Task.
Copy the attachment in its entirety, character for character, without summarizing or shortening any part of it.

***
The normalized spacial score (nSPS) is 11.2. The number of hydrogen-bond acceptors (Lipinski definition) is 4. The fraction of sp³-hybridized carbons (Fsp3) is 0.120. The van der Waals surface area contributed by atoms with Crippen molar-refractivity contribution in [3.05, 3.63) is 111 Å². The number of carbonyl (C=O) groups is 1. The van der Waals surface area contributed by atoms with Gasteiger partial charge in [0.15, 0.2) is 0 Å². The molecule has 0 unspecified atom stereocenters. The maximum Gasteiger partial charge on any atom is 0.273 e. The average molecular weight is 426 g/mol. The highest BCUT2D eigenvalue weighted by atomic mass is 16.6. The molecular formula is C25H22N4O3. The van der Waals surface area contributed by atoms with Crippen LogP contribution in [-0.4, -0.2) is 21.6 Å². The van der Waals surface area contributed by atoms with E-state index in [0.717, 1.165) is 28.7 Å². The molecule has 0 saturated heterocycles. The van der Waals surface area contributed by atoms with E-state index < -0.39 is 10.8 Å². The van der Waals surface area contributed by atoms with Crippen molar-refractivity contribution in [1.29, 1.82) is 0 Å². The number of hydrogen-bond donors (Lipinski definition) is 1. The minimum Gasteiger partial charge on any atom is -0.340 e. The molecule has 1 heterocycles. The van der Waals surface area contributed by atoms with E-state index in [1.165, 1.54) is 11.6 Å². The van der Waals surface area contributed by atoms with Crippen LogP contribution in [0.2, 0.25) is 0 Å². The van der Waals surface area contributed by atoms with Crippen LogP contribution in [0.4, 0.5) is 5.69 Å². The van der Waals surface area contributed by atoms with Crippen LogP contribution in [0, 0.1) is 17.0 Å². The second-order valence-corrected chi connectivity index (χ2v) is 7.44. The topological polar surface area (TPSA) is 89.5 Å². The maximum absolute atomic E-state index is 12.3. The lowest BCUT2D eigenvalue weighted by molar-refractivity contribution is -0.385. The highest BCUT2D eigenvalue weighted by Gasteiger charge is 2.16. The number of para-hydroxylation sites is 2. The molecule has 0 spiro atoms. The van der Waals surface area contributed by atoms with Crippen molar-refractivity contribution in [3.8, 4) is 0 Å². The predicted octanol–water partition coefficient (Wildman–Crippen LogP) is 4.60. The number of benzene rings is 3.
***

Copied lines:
The normalized spacial score (nSPS) is 11.2. The number of hydrogen-bond acceptors (Lipinski definition) is 4. The fraction of sp³-hybridized carbons (Fsp3) is 0.120. The van der Waals surface area contributed by atoms with Crippen molar-refractivity contribution in [3.05, 3.63) is 111 Å². The number of carbonyl (C=O) groups is 1. The van der Waals surface area contributed by atoms with Gasteiger partial charge in [0.15, 0.2) is 0 Å². The molecule has 0 unspecified atom stereocenters. The maximum Gasteiger partial charge on any atom is 0.273 e. The average molecular weight is 426 g/mol. The highest BCUT2D eigenvalue weighted by atomic mass is 16.6. The molecular formula is C25H22N4O3. The van der Waals surface area contributed by atoms with Crippen LogP contribution in [-0.4, -0.2) is 21.6 Å². The van der Waals surface area contributed by atoms with E-state index in [0.717, 1.165) is 28.7 Å². The molecule has 0 saturated heterocycles. The van der Waals surface area contributed by atoms with E-state index < -0.39 is 10.8 Å². The van der Waals surface area contributed by atoms with Crippen molar-refractivity contribution in [1.29, 1.82) is 0 Å². The number of hydrogen-bond donors (Lipinski definition) is 1. The minimum Gasteiger partial charge on any atom is -0.340 e. The molecule has 1 heterocycles. The van der Waals surface area contributed by atoms with E-state index in [1.165, 1.54) is 11.6 Å². The van der Waals surface area contributed by atoms with Crippen LogP contribution in [0.2, 0.25) is 0 Å². The van der Waals surface area contributed by atoms with Crippen LogP contribution in [0.4, 0.5) is 5.69 Å². The van der Waals surface area contributed by atoms with Crippen LogP contribution in [0, 0.1) is 17.0 Å². The second-order valence-corrected chi connectivity index (χ2v) is 7.44. The topological polar surface area (TPSA) is 89.5 Å². The maximum absolute atomic E-state index is 12.3. The lowest BCUT2D eigenvalue weighted by molar-refractivity contribution is -0.385. The highest BCUT2D eigenvalue weighted by Gasteiger charge is 2.16. The number of para-hydroxylation sites is 2. The molecule has 0 spiro atoms. The van der Waals surface area contributed by atoms with Crippen molar-refractivity contribution in [3.8, 4) is 0 Å². The predicted octanol–water partition coefficient (Wildman–Crippen LogP) is 4.60. The number of benzene rings is 3.